I gave my thoughts on inflation to Kira Brecht, writing for US News and World Reports:

“Real estate is a natural inflation hedge that also tends to pay decent current income. A basket of REITs is generally a good addition to any portfolio, and now more than ever,” says Charles Sizemore, founder of Sizemore Capital Management.

One option for investors includes the Vanguard REIT ETF (VNQ). Sizemore calls it “a very solid option. It gives broad diversification to the REIT sector and has the lowest fees of any of its competitors.”

Sizemore says the best advice for investors now may be to stay flexible.

“Be willing to invest in new ways you’ve never invested before,” he says. “We’re in uncharted territory. We’ve never had negative interest rates, nor have we had this level of central bank manipulation. We don’t know how this story ends, so we need to stay nimble and flexible.”

You can read the full article here.

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Searching for Dividends in the Retail Sector


I gave my thoughts on the retail sector to Reuters’ Caroline Valetkevitch. Here is an excerpt of the article:

Some of the best deals at big retailers like Macy’s, Staples and Gap are not in their stores but on the stock market: their dividends are through the roof.

After a Wall Street selloff hit shares of stores that turned in weak earnings for the latest quarter, the companies are sporting yields at historically high levels…

But experts warn that unusually high dividend yields can be a trap, and retailers more typically are seen as cyclical stocks with below-average yields…

Nonetheless, some investors think the leap is worthwhile. Charles Sizemore, who focuses on dividend stocks as chief investment officer of Sizemore Capital Management in Dallas, said he owns and is bullish on shares of Wal-Mart (WMT) and Target (TGT), both yielding roughly 3 percent and with histories of raising their dividends.

He said he would shy away from smaller specialty retailers. “Retail is volatile because consumer tastes change, and the entire sector is undergoing a structural change because of e-commerce.”

Still, he doesn’t think retailers in general are at risk of having to slash their dividends like many energy companies have been forced to do. They are still making enough money to cover their dividends, and that wasn’t the case with the most stressed oil companies in recent months…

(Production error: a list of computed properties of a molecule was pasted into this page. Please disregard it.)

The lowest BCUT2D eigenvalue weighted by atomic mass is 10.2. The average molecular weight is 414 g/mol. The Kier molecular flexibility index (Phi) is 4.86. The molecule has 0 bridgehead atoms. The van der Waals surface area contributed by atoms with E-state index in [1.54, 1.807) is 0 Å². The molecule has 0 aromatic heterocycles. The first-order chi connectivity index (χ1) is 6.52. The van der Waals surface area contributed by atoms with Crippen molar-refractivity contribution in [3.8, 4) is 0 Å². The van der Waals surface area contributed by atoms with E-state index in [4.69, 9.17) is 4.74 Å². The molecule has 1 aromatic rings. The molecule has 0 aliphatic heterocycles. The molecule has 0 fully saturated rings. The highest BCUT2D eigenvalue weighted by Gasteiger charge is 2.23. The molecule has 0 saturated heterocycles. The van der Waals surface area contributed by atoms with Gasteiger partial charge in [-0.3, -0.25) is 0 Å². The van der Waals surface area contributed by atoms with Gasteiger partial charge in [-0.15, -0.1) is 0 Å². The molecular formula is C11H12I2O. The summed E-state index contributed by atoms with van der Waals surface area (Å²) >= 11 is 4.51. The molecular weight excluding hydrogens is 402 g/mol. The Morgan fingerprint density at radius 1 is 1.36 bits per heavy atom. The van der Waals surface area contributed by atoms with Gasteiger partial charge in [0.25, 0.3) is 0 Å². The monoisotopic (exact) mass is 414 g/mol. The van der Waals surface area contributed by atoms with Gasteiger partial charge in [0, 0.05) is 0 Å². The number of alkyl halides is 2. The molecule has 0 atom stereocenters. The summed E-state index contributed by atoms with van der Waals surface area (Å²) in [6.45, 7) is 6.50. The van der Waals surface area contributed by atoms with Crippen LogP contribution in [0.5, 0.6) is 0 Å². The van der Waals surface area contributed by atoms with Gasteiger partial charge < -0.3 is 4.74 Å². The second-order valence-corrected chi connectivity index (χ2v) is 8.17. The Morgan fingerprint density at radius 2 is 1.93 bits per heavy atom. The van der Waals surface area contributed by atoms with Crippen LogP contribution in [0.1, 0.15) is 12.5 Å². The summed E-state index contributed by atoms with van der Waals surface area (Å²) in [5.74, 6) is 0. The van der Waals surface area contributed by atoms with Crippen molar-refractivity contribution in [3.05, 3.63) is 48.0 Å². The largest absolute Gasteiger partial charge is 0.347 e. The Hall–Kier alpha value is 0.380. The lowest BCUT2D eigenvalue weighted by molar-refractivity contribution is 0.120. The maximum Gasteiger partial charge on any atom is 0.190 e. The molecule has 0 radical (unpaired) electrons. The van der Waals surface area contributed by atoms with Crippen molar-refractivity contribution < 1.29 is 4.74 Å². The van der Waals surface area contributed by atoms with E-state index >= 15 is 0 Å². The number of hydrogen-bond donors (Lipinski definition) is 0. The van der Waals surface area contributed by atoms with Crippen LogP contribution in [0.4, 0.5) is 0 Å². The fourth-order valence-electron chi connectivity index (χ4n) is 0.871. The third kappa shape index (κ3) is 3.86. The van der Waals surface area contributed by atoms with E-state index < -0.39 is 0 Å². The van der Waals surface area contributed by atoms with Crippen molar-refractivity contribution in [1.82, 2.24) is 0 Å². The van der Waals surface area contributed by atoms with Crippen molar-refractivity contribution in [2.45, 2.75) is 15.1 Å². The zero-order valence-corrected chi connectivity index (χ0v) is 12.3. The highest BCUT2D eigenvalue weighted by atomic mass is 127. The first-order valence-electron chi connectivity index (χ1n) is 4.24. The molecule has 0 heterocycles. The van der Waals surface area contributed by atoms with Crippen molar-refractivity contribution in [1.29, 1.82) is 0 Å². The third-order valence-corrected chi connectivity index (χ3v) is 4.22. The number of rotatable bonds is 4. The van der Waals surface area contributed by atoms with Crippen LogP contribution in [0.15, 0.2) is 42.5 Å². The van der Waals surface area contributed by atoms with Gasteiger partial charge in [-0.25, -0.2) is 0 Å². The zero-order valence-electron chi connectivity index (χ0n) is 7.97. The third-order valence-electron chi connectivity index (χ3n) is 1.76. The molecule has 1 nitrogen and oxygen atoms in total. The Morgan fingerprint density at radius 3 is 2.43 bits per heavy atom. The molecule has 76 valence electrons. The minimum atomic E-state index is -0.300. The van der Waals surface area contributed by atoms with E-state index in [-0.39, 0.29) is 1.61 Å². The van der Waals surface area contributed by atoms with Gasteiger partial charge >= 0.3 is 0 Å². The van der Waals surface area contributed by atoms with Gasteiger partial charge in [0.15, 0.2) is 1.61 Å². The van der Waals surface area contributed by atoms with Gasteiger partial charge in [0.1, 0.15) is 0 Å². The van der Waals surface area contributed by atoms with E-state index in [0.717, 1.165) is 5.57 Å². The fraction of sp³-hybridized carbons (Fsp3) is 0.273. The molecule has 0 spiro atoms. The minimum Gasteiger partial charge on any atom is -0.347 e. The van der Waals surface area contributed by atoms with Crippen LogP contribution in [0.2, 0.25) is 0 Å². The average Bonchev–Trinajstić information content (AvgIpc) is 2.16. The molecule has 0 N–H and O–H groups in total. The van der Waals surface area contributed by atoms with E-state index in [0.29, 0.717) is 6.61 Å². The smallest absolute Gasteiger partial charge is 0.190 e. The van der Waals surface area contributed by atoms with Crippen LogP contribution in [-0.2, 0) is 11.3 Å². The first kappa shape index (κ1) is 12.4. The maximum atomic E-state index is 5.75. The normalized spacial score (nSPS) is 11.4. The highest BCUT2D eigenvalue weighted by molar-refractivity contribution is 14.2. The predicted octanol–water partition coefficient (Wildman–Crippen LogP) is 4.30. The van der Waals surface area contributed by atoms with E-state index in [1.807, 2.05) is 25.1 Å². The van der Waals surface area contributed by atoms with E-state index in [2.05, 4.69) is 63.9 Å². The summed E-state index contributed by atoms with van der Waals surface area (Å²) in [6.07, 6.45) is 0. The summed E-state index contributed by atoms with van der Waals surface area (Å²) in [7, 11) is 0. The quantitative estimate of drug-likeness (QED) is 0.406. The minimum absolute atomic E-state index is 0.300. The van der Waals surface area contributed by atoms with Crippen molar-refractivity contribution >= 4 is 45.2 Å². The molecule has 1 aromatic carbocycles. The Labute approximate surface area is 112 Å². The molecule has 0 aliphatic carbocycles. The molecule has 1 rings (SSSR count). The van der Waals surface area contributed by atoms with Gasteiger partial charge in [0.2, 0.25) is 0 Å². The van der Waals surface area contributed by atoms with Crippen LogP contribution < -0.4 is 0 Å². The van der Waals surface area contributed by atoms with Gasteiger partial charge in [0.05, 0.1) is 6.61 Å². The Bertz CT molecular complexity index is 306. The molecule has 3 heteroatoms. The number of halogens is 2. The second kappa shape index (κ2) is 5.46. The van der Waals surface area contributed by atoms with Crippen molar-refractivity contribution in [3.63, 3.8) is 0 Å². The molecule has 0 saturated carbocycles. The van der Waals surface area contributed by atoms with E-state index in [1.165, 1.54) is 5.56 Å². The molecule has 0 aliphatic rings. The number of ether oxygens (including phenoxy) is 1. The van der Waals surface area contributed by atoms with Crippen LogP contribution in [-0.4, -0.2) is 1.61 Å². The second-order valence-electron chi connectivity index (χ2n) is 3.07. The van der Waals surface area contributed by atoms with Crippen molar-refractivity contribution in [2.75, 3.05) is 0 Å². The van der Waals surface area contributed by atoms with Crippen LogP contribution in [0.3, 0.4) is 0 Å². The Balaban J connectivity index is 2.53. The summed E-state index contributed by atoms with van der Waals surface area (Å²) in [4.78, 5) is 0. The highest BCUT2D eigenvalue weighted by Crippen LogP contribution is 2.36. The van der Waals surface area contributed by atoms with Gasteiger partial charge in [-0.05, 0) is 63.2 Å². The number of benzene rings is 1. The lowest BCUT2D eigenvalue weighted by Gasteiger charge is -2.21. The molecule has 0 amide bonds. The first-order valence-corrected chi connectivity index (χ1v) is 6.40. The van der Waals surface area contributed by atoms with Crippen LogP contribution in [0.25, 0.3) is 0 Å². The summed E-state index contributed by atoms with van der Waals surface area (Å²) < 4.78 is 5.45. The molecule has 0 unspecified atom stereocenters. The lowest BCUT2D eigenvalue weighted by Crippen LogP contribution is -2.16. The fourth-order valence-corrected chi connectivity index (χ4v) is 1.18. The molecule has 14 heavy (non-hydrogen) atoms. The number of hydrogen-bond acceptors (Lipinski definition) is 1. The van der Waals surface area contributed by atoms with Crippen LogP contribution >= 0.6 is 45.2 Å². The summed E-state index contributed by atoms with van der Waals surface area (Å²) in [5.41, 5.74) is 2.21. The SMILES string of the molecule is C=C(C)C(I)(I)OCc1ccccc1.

Many high-yield retailers have solid balance sheets, even if their earnings are weak, said Sizemore. “If anything, they would be raising their dividends, because they have nothing else to do with their cash.”

You can read the full article here.

High dividend yields in the retail sector are essentially a product of two factors:

  1. Investors have dumped the sector en masse, pushing stock prices down.
  2. Facing a dearth of opportunity to expand and reinvest in their businesses, retailers are choosing to spend more of their cash on dividends.

The entire retail space is being transformed by the likes of Amazon (AMZN) and its peers, but in an otherwise overpriced stock market, some of the beaten-down retailers are finally cheap enough to warrant consideration.

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What’s Ahead for Ford and GM?


Photo credit: Adam Dooley

I recently gave my thoughts on Ford (F) and General Motors (GM) to US News and World Reports’ Lou Carlozo:

“Ford and GM have both had excellent runs operationally,” says Charles Sizemore, a portfolio manager on Covestor and founder of Sizemore Capital Management in Dallas. “Sales have been robust and profits have followed. Yet Wall Street seems unduly pessimistic about their prospects going forward, pricing in pretty significant sales declines.”

Another reason for the pessimism revolves around a bad accident that hasn’t even happened yet: skyrocketing interest rates.

“Yes, rising interest rates — if they ever actually happen — are bad for auto sales, which depend on credit,” Sizemore says. “I get that. But if the economic outlook is as bad as the prices of auto stocks suggest, then U.S. stocks should not be trading at a Shiller price-to-earnings ratio of 26. So either investors are wrong about auto stocks — or they’re wrong about the rest of the market.”

You can read the full article here.

I’m currently long both General Motors and Ford in my Dividend Growth portfolio and expect both to deliver outsized total returns in the year  ahead.